Preservation, Road Trips

The Pyramids, an Indianapolis landmark on the Michigan Road

The Pyramids

They’re an improbable sight as you drive the Michigan Road in northwest Indianapolis, these three towers of concrete and glass reflecting the sun. Impossible to miss as you drive by, The Pyramids are a true Indianapolis landmark.

In the mid 1960s, Indianapolis-based College Life Insurance Company of America had grown so much it needed a new headquarters. Anticipating strong ongoing growth, they wanted to be able to build onto their headquarters as needed.

They gave these requirements to well-known architects Kevin Roche and John Dinkeloo, who responded with this innovative semi-pyramidal design.

Under construction, Nov. 1970. Photo found at lostindiana.net

Each pyramid rises eleven stories, with an L-shaped concrete core facing the north and west, supporting each floor. The south and east faces are covered in reflective glass. The concrete sections contain elevators, restrooms, and limited office space. The floors themselves are open and airy, well lit through two wide walls of windows. To maintain the open feeling, low, open workstations were installed rather than subdividing the space into offices. It was open plan before open plan was cool.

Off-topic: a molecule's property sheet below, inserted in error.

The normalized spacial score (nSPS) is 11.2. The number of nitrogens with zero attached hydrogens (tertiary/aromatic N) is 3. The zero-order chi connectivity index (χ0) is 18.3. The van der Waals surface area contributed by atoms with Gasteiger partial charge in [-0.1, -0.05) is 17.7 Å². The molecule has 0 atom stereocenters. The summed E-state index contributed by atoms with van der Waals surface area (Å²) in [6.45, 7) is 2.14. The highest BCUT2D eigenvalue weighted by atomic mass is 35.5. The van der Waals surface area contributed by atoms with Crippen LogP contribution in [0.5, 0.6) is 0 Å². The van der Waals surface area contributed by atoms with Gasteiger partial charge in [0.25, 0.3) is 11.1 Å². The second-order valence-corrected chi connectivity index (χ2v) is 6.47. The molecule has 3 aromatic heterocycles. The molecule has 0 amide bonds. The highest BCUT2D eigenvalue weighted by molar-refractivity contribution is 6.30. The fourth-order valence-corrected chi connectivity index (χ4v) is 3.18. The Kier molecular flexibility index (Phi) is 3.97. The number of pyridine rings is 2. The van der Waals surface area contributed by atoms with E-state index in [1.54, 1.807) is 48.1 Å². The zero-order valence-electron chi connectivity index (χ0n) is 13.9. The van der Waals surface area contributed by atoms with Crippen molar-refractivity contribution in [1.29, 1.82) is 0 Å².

pyramid_bw

Shortly after completion. Notice how the glass panes were originally smaller and more numerous. Photo found at f—yeahbrutalism.tumblr.com

The buildings are interconnected, with walkways at the second floor and underground.

These first three pyramids were completed in 1972. Plans called for six more, to create a three-by-three array. But plans changed. I hear that the coming of computerization played a role: as College Life increasingly stored records on computer, the company needed less space to store documents, and therefore didn’t need more pyramids as soon as expected. But what probably played the largest role in only three being built was that College Life merged with another insurance company and moved its headquarters out of state. The merged company is known by another name today.